Soon her bullies, attacking her self-worth on a daily basis as a kid, also turned into her cheerleaders. She received overwhelming support from peers and strangers alike. People started relating with her, messaging her to seek her advice and that’s when Sachdeva embarked on her online journey.
“I started mulling on the idea that I want to be this representation that people are very much looking for because they are coming to me and asking me these questions I wanted to be this representation that I didn’t have growing up,” she stressed “I have eyebrows now but there was also a point where I had completely lost one of my eyebrows and I would look up make-up tutorials online but there was nothing available for me. Even before I shaved my head, I would look up pictures of bald women and I could not find anything. I had nothing to look towards.
From my own experiences I thought how much would have I loved to have someone to look up to and then realised that people were looking up to me. I had reached a point in my journey of acceptance and self-love that not many people had. So, while I didn’t know how I wanted to go about it initially, I just developed my own definition of being a representation creator. Not an influencer, not a model, just someone who wants to represent through all of the different venues possible.”
Unfortunately, hate followed her here as well. Sachdeva revealed that she was severely bullied in school where kids would be ruthless, constantly picking on this one thing she wanted to hide from the world and amplifying it. And while she moved past that traumatic period in her life, evolving into a confident woman, being comfortable in her own skin, online media came with its own share of faceless bullies.
“I have received a lot of negative comments online, just faceless strangers typing away,” she shared about the never-ending trolling she continues to deal with. “But to be honest, I am not affected by them. What can they possibly say to me that I haven’t heard before. Rock bottom was so bottom, that all of these comments don’t mean anything to me. Others have not experienced what I have in flesh and what it feels like to be bullied on your face. I’ve just accepted that some people are going to hate because that’s what they do. I am just proud and content of the reality of my situation.”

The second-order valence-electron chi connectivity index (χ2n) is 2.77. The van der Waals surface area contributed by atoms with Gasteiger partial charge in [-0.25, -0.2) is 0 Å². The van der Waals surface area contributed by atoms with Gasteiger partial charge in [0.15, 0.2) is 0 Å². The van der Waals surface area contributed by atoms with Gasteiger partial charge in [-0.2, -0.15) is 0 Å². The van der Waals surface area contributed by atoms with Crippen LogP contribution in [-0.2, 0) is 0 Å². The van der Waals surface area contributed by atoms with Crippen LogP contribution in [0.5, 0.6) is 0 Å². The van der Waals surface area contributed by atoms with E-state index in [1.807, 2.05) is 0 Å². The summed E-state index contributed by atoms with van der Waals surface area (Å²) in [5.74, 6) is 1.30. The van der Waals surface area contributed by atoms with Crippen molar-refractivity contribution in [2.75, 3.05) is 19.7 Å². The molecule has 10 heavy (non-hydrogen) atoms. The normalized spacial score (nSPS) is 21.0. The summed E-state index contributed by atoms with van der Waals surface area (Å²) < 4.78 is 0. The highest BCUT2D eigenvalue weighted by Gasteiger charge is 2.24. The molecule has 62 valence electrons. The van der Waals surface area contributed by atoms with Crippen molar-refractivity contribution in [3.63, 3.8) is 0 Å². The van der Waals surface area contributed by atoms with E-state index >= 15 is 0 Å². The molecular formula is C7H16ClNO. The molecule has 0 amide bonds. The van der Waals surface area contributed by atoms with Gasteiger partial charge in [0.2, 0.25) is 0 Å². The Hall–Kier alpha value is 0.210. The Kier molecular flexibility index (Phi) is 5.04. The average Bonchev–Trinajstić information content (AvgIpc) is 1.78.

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In the face of adversity, Sachdeva has been her own hero and now a hero to many. She recently collaborated with Brown Girl Magazine for a 3-part photo and video series called The Bald Brown Bride, decked up in opulent lehengas and ornate bridal jewelry, courtesy of Panache by Sharmeen and BG Jewels.
“I can just hope that the efforts that I am putting in can help someone just take one step forward in their journey. They don’t need to achieve nirvana, be enlightened, just one step forward that they have someone they can look towards and say, ‘if she cannot have hair and still be happy and still be beautiful then why can’t I do the same thing.’”
With starry eyes and the glow of a true Indian bride, Sachdeva stands beautiful, confident and as hope to many women who may feel discouraged and dejected, amidst stereotypical and unrealistic beauty standards, simply because they are different.
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It’s a mission she has signed up for — to challenge, change and diversify existing perceptions of beauty and to promote authenticity and self-belief.
A huge thanks to our team without whom our three-part #TheBaldBrownBride series would not have been possible.
> Photos by @nachi.sheel
> Cinematographer @itsjonbradley
> Creative director & model @neeharsachdeva
> In partnership w/ @browngirlmag & @tsakhuja_walia
> Jewelry by @bg_jewels
> Outfit by @panachebysharmeen
> MUA @rachna.mua
> Mendhi @mehekmehndi_by_dee